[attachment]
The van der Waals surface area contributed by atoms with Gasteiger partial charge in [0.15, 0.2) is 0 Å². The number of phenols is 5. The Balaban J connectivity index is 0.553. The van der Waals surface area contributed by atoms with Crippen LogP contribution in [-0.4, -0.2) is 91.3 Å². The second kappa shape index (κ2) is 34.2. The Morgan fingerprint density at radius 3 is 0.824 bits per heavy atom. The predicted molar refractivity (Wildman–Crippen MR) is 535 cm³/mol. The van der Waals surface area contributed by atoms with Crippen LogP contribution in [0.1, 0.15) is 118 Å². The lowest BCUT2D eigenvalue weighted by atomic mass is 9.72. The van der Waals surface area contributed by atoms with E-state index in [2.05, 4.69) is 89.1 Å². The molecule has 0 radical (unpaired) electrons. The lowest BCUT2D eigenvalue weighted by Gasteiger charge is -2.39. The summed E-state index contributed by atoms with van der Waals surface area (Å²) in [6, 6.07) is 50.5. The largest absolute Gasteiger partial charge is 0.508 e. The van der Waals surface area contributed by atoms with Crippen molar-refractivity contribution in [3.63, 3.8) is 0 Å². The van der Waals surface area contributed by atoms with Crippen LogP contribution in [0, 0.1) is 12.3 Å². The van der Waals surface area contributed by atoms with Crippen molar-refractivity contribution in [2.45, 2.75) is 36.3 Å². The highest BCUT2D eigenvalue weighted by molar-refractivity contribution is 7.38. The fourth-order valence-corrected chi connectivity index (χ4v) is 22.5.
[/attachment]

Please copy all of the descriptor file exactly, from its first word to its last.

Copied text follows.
The van der Waals surface area contributed by atoms with Gasteiger partial charge in [0.15, 0.2) is 0 Å². The number of phenols is 5. The Balaban J connectivity index is 0.553. The van der Waals surface area contributed by atoms with Crippen LogP contribution in [-0.4, -0.2) is 91.3 Å². The second kappa shape index (κ2) is 34.2. The Morgan fingerprint density at radius 3 is 0.824 bits per heavy atom. The predicted molar refractivity (Wildman–Crippen MR) is 535 cm³/mol. The van der Waals surface area contributed by atoms with Crippen LogP contribution in [0.1, 0.15) is 118 Å². The lowest BCUT2D eigenvalue weighted by atomic mass is 9.72. The van der Waals surface area contributed by atoms with E-state index in [2.05, 4.69) is 89.1 Å². The molecule has 0 radical (unpaired) electrons. The lowest BCUT2D eigenvalue weighted by Gasteiger charge is -2.39. The summed E-state index contributed by atoms with van der Waals surface area (Å²) in [6, 6.07) is 50.5. The largest absolute Gasteiger partial charge is 0.508 e. The van der Waals surface area contributed by atoms with Crippen molar-refractivity contribution in [3.63, 3.8) is 0 Å². The van der Waals surface area contributed by atoms with Crippen LogP contribution in [0, 0.1) is 12.3 Å². The van der Waals surface area contributed by atoms with Crippen molar-refractivity contribution in [2.45, 2.75) is 36.3 Å². The highest BCUT2D eigenvalue weighted by molar-refractivity contribution is 7.38. The fourth-order valence-corrected chi connectivity index (χ4v) is 22.5.